Tuesday, September 9, 2008

Truth and Immortality

In Richard Price’s new novel, Lush Life, everyone is acting except the victim’s father, and the central character, Eric. Eric gives up trying to be someone other than himself, and the father fails to make anything of his son’s death—it undoes him, so both men free-fall through the novel. Eric doesn’t fit into anyone’s scenario—that flummoxes the cops, who construct a crime line in which he, the victim, becomes the killer.

There are so many scenes happening on the same stage of the Lower East Side—the ghosts Eric sees from the past, the hipster scene in which young people try to construct a scene in which they make a difference. . The Chinese lie to protect themselves from retributions and extradition. The kids from the projects trying to play tough, taking street names like stage names. The cop, Yolanda, makes up stories of her own youth to get young boys to open up and tell their stories. Manny, her partner, tries to teach the hapless father to play act, to save his son, but Manny no longer has faith that he can play the father to his own drug-dealing sons. The tragedies of the sons break through the illusions of paternal power.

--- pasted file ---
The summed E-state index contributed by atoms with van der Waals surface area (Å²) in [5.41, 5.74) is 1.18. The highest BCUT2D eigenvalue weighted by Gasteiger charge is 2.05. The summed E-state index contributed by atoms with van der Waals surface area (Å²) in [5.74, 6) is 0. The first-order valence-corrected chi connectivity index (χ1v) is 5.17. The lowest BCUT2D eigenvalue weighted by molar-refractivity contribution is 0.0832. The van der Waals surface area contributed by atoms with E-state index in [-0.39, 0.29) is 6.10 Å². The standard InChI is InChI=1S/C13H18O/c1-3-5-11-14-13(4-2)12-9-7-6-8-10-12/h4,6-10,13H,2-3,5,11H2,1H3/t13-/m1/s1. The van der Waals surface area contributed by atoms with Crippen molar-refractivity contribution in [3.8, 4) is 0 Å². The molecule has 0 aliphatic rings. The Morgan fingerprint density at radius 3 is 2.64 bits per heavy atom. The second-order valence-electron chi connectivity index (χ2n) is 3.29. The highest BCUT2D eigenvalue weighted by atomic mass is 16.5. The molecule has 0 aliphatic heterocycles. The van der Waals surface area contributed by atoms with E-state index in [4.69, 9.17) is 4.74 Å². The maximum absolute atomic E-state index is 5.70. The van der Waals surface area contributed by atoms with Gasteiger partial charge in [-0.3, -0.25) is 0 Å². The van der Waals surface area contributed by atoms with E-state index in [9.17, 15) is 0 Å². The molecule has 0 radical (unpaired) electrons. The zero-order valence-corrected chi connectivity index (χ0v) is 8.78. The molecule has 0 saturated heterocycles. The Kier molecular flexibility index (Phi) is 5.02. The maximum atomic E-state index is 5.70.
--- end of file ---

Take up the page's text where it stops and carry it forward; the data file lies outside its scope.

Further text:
“If you speak the truth,” Oscar Wilde said, “sooner or later you will be found out.” Odds are, you’ll be found dead.